In today’s world, silicon has few materials which actually contest its status as the king of electronics. However, that may change in the not so distant future. A group of Harvard researchers have used a quantum material called correlated oxide to make better, more efficient transistors.

Transistors and quantum materials.

A common transistor. Wiki Commons.

The strategy for building better and more advanced processors is pretty simple – even rudimentary: just cram in as many transistors and circuits as possible into smaller and smaller surfaces. But sooner or later, this approach will meet its limit – there’s only so many things you can put in a limited space. Also, when you get to a small enough scale, strange quantum effects start to happen, interfering with the processing. This is why we already have to start thinking about what materials will replace and improve silicon – and this is where this study steps in.

The results (which the team describes as “colossal”) emerged in a very unlikely place – a laboratory usually designed to studying fuel cells—the kind that run on methane or hydrogen.

“Traditional silicon transistors have fundamental scaling limitations,” saysAssociate Professor of Materials Science at the Harvard School of Engineering and Applied Sciences (SEAS). “If you shrink them beyond a certain minimum feature size, they don’t quite behave as they should.”

However, for all their limitations, silicon transistors are very efficient – with an on/off ratio of at least 104 required for practical use.

“It’s a pretty high bar to cross,” Ramanathan explains, adding that until now, experiments using correlated oxides have produced changes of only about a factor of 10, or 100 at most, near room temperature.

But their results are better than that – better than many transistors used today too. Their on/off ratio was 105, competing with the best today’s silicon has to offer.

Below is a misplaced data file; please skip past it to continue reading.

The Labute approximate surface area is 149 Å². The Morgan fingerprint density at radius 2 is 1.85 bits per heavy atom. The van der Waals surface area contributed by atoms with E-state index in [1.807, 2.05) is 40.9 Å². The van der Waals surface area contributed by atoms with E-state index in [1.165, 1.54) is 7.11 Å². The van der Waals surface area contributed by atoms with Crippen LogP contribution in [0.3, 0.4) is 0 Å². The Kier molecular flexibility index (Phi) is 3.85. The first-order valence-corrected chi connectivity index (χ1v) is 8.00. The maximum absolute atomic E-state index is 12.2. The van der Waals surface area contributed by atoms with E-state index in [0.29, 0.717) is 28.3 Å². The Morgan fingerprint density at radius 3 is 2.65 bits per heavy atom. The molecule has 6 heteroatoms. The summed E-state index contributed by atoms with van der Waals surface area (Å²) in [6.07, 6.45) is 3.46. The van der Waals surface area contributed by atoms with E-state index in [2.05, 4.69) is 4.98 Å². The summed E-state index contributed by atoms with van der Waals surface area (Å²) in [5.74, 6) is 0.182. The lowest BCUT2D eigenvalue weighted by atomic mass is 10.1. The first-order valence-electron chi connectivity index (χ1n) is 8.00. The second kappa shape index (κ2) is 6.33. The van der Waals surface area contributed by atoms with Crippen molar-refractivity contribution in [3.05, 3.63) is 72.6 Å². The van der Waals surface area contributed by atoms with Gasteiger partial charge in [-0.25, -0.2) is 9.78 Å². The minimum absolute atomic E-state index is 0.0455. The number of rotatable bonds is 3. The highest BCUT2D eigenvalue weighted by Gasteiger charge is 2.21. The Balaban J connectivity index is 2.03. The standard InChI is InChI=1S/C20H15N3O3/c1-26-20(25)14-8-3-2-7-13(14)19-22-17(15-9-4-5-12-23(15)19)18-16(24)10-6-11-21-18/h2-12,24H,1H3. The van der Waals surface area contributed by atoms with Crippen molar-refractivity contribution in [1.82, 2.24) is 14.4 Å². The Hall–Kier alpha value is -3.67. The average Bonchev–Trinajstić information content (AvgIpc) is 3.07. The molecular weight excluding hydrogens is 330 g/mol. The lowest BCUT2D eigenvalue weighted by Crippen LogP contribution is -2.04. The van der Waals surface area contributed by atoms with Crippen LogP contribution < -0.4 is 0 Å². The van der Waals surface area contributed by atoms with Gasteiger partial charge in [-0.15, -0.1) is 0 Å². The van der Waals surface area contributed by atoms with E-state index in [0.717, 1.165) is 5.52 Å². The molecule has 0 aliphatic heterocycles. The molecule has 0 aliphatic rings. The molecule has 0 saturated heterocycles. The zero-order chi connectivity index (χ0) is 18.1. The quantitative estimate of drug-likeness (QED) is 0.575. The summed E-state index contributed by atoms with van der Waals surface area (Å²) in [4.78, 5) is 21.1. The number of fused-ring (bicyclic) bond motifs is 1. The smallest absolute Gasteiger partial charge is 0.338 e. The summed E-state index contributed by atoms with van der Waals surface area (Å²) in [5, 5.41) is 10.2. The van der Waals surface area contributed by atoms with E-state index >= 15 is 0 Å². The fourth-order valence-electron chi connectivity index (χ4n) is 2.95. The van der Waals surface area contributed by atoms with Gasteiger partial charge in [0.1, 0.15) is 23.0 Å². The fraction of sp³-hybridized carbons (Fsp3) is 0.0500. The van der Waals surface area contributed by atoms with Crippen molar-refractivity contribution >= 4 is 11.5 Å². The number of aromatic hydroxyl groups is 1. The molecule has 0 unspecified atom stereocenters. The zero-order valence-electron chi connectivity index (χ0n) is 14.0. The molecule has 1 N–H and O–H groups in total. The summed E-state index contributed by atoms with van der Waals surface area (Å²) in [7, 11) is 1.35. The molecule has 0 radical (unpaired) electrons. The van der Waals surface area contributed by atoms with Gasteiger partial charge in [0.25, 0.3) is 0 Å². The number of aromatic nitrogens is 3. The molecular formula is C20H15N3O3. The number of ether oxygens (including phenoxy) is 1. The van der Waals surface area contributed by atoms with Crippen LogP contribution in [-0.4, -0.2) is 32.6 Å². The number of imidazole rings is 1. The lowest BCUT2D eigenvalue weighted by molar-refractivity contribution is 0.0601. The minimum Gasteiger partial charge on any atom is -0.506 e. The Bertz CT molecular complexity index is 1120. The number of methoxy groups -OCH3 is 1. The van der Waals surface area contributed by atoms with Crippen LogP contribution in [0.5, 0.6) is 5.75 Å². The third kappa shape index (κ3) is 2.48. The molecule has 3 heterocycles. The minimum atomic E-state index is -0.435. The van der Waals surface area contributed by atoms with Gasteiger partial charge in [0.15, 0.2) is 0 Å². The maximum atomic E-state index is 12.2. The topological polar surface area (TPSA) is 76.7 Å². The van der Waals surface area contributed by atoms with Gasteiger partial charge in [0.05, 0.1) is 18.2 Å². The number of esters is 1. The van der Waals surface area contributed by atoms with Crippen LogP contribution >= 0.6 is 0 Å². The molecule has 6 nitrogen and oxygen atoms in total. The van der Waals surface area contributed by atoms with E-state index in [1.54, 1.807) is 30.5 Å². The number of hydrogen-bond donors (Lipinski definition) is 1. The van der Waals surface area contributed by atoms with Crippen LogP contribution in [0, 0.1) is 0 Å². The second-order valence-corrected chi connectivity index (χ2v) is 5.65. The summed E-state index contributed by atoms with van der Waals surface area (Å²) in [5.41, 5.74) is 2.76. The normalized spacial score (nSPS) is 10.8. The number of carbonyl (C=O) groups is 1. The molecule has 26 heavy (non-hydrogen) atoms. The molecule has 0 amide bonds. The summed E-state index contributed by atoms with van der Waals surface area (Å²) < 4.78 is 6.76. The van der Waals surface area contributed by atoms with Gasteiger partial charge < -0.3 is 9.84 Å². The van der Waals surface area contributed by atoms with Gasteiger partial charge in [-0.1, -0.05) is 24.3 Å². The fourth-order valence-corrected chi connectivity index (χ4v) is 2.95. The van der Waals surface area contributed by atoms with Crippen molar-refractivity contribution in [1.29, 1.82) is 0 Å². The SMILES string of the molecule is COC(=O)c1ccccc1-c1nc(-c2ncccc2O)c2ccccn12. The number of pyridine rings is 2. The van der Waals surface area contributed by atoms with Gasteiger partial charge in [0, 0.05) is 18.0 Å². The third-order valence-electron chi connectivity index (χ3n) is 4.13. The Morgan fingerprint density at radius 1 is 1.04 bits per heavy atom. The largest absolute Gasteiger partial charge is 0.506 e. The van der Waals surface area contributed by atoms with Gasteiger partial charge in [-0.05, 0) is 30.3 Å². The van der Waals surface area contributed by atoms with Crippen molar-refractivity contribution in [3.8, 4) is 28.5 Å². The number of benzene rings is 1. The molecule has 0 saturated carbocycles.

“Our orbital transistor could really push the frontiers of this field and say, you know what? This is a material that can challenge silicon,” Ramanathan says.

Using correlated oxides is not a novel idea – they have been studied for intensively for a few years, but the field is still in its infancy. Correlated oxides are quantum materials – this means that quantum-mechanical interactions have a dominant influence over the material properties, not only at a small scale, but also at a large scale.

“If you have two electrons in adjacent orbitals, and the orbitals are not completely filled, in a traditional material the electrons can move from one orbital to another. But in the correlated oxides, the electrons repulse each other so much that they cannot move,” Ramanathan explains. “The occupancy of the orbitals and the ability of electrons to move in the crystal are very closely tied together—or ‘correlated.’ Fundamentally, that’s what dictates whether the material behaves as an insulator or a metal.”

They are among a select group of alternatives for silicone transistors, including biological transistors, graphene transistors, or even single atom transistors.

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